• Judy Gann says:

        I agree with Janet. I can’t see libraries and publishers reconfiguring their finances. Libraries purchase their books through major distributors such as Ingram and Baker & Taylor rather than directly from publishers.

        One interesting exception is some publishers are experimenting with selling e-books directly to a few libraries, rather than these libraries purchasing e-books through Overdrive, the main e-book distributor. Personally, I wonder if this might provide the key to solving the publisher/library e-book dilemma.

  • Wow, Janet!
    This is an amazing list of excellent marketing ideas that would be a boost for all involved. And there is a need all the way around too.
    I especially like the pairing of the print/ebook.
    The mid-list author is often so close to making that break-through when a decision to let them go changes not only their future, but the loss for faithful readers AND future followers.
    The need to diversify and sell more than books opens the door to the imagination. I recently suggested an idea for my children’s books to my illustrator that would filter on over to my pre-published novels.
    What I love most about Books & Such Literary Agency is the commitment of all the agents to honor God first, and the faithfulness to your clients so above and beyond what is in a contract.
    May God bless you ladies as you attend these bookish events and be assured you have a faithful prayer team backing you up every step of the way.

  • Micky Wolf says:

    As always, Janet, a great post–full of good information and ideas. Your insights help with the ‘push, pause, and persevering’ parts of being or becoming a (published) writer. :)

  • These are great ideas! I would love to see a publisher subscription model like you suggested.

    It seems to me that if large publishers are going to enter more seriously into a direct relationship with the reader, they need to consider two levels of branding. At the top level is the branding of their name with respect to quality. In other words, crafting a strong brand image that tells the reader, “Harper Collins books are well edited and well designed.” At the second level is the branding about specific genres of content; for example, using strong sub-brands that readers will seek because of the nature of the content itself (“Harper Collins Romance”). In other words, one level of branding is a quality signal, the other is a content signal. These two levels require very different strategies in terms of brand building. I’m sure they work on their branding to some degree like this now, but the tactics will need to be modified to more consciously engage with readers in a direct relationship.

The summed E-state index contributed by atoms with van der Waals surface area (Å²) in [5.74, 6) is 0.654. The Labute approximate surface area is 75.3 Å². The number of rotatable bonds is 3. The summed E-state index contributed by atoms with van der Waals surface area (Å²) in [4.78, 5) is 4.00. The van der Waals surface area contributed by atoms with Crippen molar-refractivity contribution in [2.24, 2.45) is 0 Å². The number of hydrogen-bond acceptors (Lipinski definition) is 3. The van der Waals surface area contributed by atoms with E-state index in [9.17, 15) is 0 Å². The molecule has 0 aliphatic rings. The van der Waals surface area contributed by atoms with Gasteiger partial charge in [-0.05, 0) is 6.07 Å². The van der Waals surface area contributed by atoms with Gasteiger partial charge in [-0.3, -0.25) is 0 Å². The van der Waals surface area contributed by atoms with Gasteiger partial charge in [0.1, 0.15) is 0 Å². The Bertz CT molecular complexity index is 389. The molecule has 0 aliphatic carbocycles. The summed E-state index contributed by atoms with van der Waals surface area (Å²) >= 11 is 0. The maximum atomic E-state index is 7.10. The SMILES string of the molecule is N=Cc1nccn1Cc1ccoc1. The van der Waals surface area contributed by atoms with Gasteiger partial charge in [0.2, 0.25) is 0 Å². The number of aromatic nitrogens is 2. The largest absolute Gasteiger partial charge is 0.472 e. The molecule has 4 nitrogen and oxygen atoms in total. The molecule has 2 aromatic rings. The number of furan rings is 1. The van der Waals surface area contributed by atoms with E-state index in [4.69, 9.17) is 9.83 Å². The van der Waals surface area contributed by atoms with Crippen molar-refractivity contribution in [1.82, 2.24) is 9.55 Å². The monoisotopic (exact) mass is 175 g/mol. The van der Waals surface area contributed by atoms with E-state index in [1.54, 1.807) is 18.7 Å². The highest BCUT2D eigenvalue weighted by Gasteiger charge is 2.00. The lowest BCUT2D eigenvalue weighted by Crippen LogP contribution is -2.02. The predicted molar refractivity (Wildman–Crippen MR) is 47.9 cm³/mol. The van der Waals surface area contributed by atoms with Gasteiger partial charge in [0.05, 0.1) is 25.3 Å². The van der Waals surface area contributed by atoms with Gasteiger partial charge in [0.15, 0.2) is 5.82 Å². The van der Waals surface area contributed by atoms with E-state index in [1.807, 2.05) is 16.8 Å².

• Janet Grant Janet Grant says:

      Natasha, the two levels of branding ring true to me. Publishers seem to see-saw between having clearly defined imprints and in-house divisions that only make sense to the super-connected industry professionals. But a clearer name for each division would be helpful to everyone. Excellent suggestion!

  • This is an exciting and insightful post, Janet. I would love to see all of these things come to pass.

    I think if I had a magic wand, I would want to see stronger support groups on the local level for authors and maybe reviews of local books by the weekly papers.